I am a Black woman, a mother of two, a former preschool and special education teacher, and a doctoral student in early childhood education. Although my kids are no longer in preschool, I think back on the experience in their early childhood program with mixed emotions.
My older son was quiet and learned easily the expectations of being in school, while his younger brother did not. Our preschool often expressed how much they loved our family, but comments shared during a period when my younger son struggled revealed a different story. “He just needs more time” — that was the conclusion that my spouse and I arrived at and the message that we communicated with the directors. Unfortunately, they did not share that view.
That meant each day was filled with anxiety as I wondered what I might hear about my son from the staff during pick-up or drop-off. I feared what they might suggest or do to reduce the behavior that they found concerning.
The situation was not healthy or sustainable for our family, so we began seeking alternative programs where our son might feel more at ease and where the staff would see his child-like behavior, such as biting and crying, as precisely that, the behavior of a child not yet 3.
Around the same time, our preschool approached us to have him evaluated for special education services. I worried about our son becoming another statistic about a Black boy who “needed” special education when he really needed patience, understanding, and affirmations from the staff. Black children have long been disproportionally represented among special education students and under-referred for gifted programs. But we went ahead with the evaluation, hopeful that we might actually be able to figure out if targeted supports could help him feel more successful.
At the time, I was a graduate student in early childhood and special education, so I knew all too well how Black children and children receiving special education services can be mistreated in schools — including preschools — and how, for example, they face a disproportionate number of suspensions and expulsions, even in early childhood.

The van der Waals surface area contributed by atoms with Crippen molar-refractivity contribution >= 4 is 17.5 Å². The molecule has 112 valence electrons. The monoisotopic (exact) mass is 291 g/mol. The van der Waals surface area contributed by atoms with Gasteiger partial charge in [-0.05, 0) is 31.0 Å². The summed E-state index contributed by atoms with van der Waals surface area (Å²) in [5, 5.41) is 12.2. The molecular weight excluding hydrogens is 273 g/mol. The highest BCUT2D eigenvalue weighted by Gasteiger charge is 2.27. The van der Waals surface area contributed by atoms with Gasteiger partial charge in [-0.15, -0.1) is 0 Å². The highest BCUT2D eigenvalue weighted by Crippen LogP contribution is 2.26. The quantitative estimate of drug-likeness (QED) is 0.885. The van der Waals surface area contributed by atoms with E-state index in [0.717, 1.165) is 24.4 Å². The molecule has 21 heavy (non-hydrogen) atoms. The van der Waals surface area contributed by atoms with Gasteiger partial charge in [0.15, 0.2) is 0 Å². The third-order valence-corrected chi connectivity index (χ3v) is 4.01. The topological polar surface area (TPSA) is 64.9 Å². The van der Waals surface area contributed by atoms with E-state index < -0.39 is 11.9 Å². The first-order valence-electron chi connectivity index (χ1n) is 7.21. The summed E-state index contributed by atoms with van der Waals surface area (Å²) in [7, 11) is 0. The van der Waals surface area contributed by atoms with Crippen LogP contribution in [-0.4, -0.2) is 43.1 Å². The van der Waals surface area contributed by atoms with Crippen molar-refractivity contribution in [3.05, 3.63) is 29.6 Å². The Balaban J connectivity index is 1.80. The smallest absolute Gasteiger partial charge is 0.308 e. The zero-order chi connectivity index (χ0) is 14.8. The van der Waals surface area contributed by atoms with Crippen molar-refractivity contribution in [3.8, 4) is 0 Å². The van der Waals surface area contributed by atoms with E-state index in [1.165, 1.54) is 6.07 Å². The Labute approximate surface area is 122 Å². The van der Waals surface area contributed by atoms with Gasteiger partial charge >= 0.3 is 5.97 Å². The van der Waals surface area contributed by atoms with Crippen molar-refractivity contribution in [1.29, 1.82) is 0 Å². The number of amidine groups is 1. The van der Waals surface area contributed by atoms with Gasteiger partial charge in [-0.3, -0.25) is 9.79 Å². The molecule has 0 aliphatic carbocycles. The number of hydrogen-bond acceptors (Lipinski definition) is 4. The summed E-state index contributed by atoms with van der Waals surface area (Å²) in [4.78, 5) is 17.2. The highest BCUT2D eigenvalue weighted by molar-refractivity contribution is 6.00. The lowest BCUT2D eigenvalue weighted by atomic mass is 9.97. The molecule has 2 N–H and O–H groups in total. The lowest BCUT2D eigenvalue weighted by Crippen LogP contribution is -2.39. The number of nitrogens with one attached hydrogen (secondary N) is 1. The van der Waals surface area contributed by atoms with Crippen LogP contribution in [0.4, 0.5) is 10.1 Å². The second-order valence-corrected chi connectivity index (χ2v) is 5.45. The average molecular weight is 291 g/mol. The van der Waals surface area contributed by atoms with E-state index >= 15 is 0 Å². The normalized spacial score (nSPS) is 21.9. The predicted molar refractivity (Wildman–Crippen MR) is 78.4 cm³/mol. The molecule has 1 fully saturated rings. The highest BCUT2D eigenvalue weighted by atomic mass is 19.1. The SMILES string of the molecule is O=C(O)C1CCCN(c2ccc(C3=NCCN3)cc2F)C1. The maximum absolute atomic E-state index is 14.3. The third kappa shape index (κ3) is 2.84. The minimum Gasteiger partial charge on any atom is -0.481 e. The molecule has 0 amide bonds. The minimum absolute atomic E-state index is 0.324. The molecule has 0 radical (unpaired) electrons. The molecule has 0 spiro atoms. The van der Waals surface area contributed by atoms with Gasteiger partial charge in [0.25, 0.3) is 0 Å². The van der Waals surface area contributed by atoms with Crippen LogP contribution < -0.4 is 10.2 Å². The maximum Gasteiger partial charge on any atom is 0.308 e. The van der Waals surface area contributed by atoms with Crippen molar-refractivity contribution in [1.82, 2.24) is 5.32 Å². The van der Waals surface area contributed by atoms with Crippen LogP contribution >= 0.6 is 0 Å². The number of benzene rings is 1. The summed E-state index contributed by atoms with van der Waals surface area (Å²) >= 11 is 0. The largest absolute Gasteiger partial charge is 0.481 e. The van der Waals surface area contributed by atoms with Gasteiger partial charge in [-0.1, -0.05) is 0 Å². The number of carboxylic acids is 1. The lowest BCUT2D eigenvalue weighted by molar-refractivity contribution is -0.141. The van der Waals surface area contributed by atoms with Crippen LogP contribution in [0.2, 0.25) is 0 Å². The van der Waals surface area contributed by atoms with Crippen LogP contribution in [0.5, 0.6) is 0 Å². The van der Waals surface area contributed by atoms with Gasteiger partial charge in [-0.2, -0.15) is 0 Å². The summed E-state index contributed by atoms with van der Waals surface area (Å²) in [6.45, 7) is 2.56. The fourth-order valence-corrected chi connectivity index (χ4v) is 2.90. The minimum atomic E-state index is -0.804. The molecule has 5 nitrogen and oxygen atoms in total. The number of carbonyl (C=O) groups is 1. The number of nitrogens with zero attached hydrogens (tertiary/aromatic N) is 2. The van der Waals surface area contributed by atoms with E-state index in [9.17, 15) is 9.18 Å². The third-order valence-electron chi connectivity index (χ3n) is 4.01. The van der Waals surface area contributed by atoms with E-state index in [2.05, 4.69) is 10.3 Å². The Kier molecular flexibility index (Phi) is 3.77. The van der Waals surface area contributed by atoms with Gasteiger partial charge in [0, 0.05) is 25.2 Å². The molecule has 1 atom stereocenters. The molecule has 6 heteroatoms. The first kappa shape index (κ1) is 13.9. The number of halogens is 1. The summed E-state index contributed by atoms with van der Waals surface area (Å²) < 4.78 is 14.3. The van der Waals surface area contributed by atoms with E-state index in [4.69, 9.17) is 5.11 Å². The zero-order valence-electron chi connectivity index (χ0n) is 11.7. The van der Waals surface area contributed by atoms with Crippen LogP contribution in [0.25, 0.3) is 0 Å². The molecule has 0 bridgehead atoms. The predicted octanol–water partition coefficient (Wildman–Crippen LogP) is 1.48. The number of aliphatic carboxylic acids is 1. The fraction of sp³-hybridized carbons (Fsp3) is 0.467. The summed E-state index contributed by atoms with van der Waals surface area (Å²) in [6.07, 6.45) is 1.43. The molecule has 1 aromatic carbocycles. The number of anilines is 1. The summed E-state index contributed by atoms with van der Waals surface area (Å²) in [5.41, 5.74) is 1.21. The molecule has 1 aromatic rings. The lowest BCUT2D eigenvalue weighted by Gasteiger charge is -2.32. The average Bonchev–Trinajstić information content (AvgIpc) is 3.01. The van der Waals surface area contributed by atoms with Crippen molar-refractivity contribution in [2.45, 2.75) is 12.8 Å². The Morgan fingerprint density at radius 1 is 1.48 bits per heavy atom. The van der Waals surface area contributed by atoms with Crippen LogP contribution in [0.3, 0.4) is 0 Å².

I feared what they might suggest or do to reduce the behavior that they found concerning.
Research shows that Black preschoolers, just 18% of enrollment, account for nearly half of all preschool suspensions. And those suspensions, even expulsions, aren’t as rare as you might think.
The National Survey of Children’s Health found that 250 U.S. students a day are suspended or expelled from their preschools. In fact, preschoolers are expelled three times more often than their K-12 counterparts, and Black, Indigenous, and multiracial preschoolers receive a disproportionately high number of suspensions, according to federal data.
Preschool often represents a child’s first educational experience and can set the tone for how children and families interact with educators for years to come. For many young children, it is also the first time they are away from a family member or loved one for an extended period. This experience comes with new expectations to complete with some independence tasks such as toileting, cleaning up after themselves, and self-regulating when they become upset. That’s a lot to ask when you consider how at the age of 3 or 4, a preschooler has only been out in the world for roughly 36 to 59 months.